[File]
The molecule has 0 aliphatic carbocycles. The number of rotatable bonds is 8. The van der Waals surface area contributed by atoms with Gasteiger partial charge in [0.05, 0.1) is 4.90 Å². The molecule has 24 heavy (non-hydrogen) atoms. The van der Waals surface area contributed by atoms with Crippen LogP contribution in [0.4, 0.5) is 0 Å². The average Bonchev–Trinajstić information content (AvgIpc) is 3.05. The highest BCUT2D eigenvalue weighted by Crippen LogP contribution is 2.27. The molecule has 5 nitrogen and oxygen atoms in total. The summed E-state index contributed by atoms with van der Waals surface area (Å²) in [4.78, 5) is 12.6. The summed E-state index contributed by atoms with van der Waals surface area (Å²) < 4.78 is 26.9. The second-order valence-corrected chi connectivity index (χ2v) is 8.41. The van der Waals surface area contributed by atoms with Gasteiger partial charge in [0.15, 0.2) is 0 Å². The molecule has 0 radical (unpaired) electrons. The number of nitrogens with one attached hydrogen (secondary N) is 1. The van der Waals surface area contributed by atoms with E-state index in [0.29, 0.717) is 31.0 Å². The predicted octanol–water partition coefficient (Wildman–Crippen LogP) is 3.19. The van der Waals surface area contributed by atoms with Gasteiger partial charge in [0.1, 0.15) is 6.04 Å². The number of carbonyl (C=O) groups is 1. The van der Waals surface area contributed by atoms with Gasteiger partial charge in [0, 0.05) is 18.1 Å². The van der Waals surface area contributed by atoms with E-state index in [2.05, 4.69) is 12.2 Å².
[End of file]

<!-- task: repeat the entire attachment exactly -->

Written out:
The molecule has 0 aliphatic carbocycles. The number of rotatable bonds is 8. The van der Waals surface area contributed by atoms with Gasteiger partial charge in [0.05, 0.1) is 4.90 Å². The molecule has 24 heavy (non-hydrogen) atoms. The van der Waals surface area contributed by atoms with Crippen LogP contribution in [0.4, 0.5) is 0 Å². The average Bonchev–Trinajstić information content (AvgIpc) is 3.05. The highest BCUT2D eigenvalue weighted by Crippen LogP contribution is 2.27. The molecule has 5 nitrogen and oxygen atoms in total. The summed E-state index contributed by atoms with van der Waals surface area (Å²) in [4.78, 5) is 12.6. The summed E-state index contributed by atoms with van der Waals surface area (Å²) < 4.78 is 26.9. The second-order valence-corrected chi connectivity index (χ2v) is 8.41. The van der Waals surface area contributed by atoms with Gasteiger partial charge in [0.15, 0.2) is 0 Å². The molecule has 0 radical (unpaired) electrons. The number of nitrogens with one attached hydrogen (secondary N) is 1. The van der Waals surface area contributed by atoms with E-state index in [0.29, 0.717) is 31.0 Å². The predicted octanol–water partition coefficient (Wildman–Crippen LogP) is 3.19. The van der Waals surface area contributed by atoms with Gasteiger partial charge in [0.1, 0.15) is 6.04 Å². The number of carbonyl (C=O) groups is 1. The van der Waals surface area contributed by atoms with Gasteiger partial charge in [0, 0.05) is 18.1 Å². The van der Waals surface area contributed by atoms with E-state index in [2.05, 4.69) is 12.2 Å².